Boris Viktorovich Savinkov was a Russian writer and revolutionary. As one of the leaders of the Fighting Organisation of the Socialist Revolutionary Party, he was responsible for the assassinations of several high-ranking imperial officials in 1904 and 1905.
Divine Destiny and the Popularization of Space Exploration in America
An Analysis of Activist Videos from Southern Mexico
Challenges to the Current Cultural Histories of the Neoliberal Period in Mexico and Brazil
Adolphe Quetelet was an influential astronomer and statistician whose controversial work inspired heated debate in European and American intellectual circles. In creating a science designed to explain the “average man,” he helped contribute to the idea of normal, most enduringly in his creation of the Quetelet Index, which came to be known as the Body Mass Index. Kevin Donnelly presents the first scholarly biography of Quetelet, exploring his contribution to quantitative reasoning, his place in nineteenth-century intellectual history, and his profound influence on the modern idea of average.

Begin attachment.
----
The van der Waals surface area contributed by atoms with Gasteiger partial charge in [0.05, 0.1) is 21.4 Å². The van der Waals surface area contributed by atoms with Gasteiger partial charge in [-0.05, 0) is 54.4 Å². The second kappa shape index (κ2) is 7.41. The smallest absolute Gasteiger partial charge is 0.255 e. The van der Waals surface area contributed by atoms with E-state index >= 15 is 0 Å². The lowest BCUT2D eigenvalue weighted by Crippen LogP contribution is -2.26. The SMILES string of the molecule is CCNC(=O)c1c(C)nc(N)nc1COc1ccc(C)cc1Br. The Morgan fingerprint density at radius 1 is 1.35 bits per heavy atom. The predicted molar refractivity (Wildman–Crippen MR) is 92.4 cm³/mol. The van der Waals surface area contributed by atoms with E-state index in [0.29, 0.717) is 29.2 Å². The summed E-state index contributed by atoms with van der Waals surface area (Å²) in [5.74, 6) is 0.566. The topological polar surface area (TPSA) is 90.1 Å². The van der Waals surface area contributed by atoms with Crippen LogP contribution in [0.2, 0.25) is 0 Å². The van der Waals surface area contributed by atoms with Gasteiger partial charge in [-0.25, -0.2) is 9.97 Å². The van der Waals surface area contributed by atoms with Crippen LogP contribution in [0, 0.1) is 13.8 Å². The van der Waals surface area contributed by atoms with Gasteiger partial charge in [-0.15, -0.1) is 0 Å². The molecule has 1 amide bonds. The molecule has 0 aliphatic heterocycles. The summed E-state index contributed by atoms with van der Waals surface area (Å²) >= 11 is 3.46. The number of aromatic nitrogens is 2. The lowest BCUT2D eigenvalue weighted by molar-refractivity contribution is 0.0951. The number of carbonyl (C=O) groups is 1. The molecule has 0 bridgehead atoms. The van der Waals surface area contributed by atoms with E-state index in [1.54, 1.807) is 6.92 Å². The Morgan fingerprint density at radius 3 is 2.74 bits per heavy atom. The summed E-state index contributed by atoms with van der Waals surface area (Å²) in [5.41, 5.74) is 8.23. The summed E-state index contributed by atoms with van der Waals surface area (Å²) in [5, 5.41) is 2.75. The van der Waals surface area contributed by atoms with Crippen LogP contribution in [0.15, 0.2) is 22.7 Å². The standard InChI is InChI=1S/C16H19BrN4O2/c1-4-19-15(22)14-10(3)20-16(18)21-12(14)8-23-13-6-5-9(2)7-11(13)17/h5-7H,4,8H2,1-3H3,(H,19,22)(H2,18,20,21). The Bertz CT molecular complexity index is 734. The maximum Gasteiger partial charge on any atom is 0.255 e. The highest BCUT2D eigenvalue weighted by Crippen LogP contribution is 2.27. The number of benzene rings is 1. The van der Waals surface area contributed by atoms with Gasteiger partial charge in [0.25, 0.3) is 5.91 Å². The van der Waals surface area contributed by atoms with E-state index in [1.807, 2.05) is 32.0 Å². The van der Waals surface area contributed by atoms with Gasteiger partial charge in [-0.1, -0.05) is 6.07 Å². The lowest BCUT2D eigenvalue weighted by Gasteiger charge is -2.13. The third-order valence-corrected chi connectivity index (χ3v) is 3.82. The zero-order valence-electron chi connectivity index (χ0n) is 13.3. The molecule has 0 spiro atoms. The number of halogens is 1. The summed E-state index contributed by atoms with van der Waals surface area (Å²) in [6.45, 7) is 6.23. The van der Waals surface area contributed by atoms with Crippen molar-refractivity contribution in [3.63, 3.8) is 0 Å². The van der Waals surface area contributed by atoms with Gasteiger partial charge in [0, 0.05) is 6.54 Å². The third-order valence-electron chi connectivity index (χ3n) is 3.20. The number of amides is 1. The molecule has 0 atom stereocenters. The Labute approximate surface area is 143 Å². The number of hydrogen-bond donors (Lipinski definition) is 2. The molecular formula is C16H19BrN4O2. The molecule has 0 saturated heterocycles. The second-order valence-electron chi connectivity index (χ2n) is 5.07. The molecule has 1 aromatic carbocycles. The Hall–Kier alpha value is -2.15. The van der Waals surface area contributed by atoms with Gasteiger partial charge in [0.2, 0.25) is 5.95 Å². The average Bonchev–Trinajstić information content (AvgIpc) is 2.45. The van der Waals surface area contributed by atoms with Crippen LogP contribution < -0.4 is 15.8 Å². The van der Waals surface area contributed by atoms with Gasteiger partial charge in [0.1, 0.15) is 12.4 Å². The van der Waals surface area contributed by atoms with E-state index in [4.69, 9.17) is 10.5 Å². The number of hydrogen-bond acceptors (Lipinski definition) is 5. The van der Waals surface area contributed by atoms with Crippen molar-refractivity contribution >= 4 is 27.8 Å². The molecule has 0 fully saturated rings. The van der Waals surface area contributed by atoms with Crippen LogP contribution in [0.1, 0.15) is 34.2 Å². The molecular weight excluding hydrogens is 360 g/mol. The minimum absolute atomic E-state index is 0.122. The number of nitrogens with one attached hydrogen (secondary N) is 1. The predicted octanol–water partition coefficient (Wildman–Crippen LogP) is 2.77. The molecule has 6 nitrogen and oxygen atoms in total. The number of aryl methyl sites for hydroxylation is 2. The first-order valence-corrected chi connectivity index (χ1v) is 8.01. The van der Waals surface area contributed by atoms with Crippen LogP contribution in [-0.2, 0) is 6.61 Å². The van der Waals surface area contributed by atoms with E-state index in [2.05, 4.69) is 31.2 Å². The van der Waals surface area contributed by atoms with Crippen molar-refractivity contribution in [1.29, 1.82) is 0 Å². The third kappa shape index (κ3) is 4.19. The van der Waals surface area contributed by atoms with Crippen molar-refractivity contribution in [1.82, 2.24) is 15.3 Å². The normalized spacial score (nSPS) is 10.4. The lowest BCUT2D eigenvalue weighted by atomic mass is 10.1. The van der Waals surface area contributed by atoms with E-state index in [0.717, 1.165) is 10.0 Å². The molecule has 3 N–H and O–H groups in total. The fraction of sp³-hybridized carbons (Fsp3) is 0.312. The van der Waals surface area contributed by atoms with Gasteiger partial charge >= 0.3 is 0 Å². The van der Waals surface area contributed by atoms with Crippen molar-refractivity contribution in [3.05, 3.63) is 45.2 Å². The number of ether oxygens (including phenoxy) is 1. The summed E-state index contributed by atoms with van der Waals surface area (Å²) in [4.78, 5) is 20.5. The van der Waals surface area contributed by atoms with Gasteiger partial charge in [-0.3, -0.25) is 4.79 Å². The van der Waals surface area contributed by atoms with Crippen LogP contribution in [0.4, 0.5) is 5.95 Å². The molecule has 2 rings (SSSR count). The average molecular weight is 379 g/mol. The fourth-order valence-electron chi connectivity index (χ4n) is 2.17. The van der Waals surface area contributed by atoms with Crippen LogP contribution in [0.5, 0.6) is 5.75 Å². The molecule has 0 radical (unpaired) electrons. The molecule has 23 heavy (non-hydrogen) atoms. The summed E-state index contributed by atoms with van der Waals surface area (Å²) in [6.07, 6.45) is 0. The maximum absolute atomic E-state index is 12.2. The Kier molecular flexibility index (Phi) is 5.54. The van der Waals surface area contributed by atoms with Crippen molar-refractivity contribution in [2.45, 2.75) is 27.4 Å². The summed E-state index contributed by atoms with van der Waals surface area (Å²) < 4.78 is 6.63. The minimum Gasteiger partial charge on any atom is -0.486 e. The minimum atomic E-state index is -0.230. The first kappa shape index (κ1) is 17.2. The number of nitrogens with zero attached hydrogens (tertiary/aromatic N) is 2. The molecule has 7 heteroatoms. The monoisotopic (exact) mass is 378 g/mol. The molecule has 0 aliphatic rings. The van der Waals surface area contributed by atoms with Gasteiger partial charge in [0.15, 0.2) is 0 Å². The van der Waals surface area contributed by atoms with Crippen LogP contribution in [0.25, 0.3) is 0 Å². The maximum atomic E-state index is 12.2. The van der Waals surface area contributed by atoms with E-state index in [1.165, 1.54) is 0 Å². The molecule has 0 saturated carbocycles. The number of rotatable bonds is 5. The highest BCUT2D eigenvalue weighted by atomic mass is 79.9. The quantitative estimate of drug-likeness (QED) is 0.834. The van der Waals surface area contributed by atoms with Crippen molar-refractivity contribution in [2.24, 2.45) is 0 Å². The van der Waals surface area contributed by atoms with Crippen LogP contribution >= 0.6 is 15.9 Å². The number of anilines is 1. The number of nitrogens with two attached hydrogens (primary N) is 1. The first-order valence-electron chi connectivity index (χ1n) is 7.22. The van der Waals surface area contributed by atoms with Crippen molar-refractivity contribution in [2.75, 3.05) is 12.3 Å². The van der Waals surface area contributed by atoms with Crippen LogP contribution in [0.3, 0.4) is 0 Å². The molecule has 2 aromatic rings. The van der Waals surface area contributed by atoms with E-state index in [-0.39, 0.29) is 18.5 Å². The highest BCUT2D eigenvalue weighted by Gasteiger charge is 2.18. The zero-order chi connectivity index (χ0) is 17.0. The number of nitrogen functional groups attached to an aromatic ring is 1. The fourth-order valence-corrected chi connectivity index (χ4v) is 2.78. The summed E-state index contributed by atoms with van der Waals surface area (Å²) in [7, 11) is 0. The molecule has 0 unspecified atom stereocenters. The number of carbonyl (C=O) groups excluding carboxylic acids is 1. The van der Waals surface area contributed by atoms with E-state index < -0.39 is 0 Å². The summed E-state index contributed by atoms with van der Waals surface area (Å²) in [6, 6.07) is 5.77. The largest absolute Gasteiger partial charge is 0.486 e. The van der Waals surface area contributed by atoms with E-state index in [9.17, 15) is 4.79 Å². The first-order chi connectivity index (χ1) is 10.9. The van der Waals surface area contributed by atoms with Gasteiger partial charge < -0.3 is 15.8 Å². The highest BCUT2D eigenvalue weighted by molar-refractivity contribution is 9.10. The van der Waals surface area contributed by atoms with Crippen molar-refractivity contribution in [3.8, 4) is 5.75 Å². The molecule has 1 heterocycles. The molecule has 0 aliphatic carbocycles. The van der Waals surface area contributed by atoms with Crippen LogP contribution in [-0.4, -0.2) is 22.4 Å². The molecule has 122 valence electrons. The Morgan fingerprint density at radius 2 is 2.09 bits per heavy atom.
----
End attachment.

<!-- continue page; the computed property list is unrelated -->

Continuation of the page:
Nineteenth–Century German and Polish Historians on the Holy Roman Empire and Polish-Lithuanian Commonwealth
New and Collected Essays on the Idea of Latin America by John Beverley
A Social History of Urbanization and Popular Politics in the Turn of the Century Mexico
A Deeper Understanding of the Work and Character of the Great Eighteenth-Century Engineer
An Ethnography of the Underground Print Book in Latin America
“His poetry strikes a hammer blow to the heart.”-James Deahl
Electrification as an Engine of Change in the Modern South
The Development of Latin American Literary Journalism and the Emergence of an Original Literature
Examining the Circulation, Commodification, and Organization of Healing Goods and Healing Knowledge
The Movement and Circulation of Materials, People, and Practices across the Eurasian Continent over Nearly Two Millennia